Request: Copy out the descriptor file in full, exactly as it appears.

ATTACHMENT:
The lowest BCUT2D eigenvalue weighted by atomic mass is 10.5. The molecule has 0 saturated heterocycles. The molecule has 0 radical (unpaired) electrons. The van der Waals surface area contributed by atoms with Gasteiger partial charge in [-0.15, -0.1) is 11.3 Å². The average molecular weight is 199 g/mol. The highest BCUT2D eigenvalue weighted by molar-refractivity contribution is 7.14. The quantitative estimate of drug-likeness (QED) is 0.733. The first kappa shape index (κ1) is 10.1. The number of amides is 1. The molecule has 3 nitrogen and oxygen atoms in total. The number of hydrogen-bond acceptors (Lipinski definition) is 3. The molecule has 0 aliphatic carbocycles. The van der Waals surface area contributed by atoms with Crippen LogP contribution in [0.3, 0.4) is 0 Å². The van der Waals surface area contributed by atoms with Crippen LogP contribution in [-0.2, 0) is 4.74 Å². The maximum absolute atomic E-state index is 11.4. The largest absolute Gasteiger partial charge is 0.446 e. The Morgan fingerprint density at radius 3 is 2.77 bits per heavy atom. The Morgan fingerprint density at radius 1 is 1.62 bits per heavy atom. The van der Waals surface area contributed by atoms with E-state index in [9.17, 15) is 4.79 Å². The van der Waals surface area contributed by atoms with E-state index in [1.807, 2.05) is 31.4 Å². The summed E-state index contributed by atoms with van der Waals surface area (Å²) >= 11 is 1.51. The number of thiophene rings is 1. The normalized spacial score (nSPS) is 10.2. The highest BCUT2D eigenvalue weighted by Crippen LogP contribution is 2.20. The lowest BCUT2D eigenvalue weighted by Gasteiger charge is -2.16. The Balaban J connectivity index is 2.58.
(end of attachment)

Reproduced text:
The lowest BCUT2D eigenvalue weighted by atomic mass is 10.5. The molecule has 0 saturated heterocycles. The molecule has 0 radical (unpaired) electrons. The van der Waals surface area contributed by atoms with Gasteiger partial charge in [-0.15, -0.1) is 11.3 Å². The average molecular weight is 199 g/mol. The highest BCUT2D eigenvalue weighted by molar-refractivity contribution is 7.14. The quantitative estimate of drug-likeness (QED) is 0.733. The first kappa shape index (κ1) is 10.1. The number of amides is 1. The molecule has 3 nitrogen and oxygen atoms in total. The number of hydrogen-bond acceptors (Lipinski definition) is 3. The molecule has 0 aliphatic carbocycles. The van der Waals surface area contributed by atoms with Crippen LogP contribution in [0.3, 0.4) is 0 Å². The van der Waals surface area contributed by atoms with Crippen LogP contribution in [-0.2, 0) is 4.74 Å². The maximum absolute atomic E-state index is 11.4. The largest absolute Gasteiger partial charge is 0.446 e. The Morgan fingerprint density at radius 3 is 2.77 bits per heavy atom. The Morgan fingerprint density at radius 1 is 1.62 bits per heavy atom. The van der Waals surface area contributed by atoms with E-state index in [9.17, 15) is 4.79 Å². The van der Waals surface area contributed by atoms with E-state index in [1.807, 2.05) is 31.4 Å². The summed E-state index contributed by atoms with van der Waals surface area (Å²) >= 11 is 1.51. The number of thiophene rings is 1. The normalized spacial score (nSPS) is 10.2. The highest BCUT2D eigenvalue weighted by Crippen LogP contribution is 2.20. The lowest BCUT2D eigenvalue weighted by Gasteiger charge is -2.16. The Balaban J connectivity index is 2.58.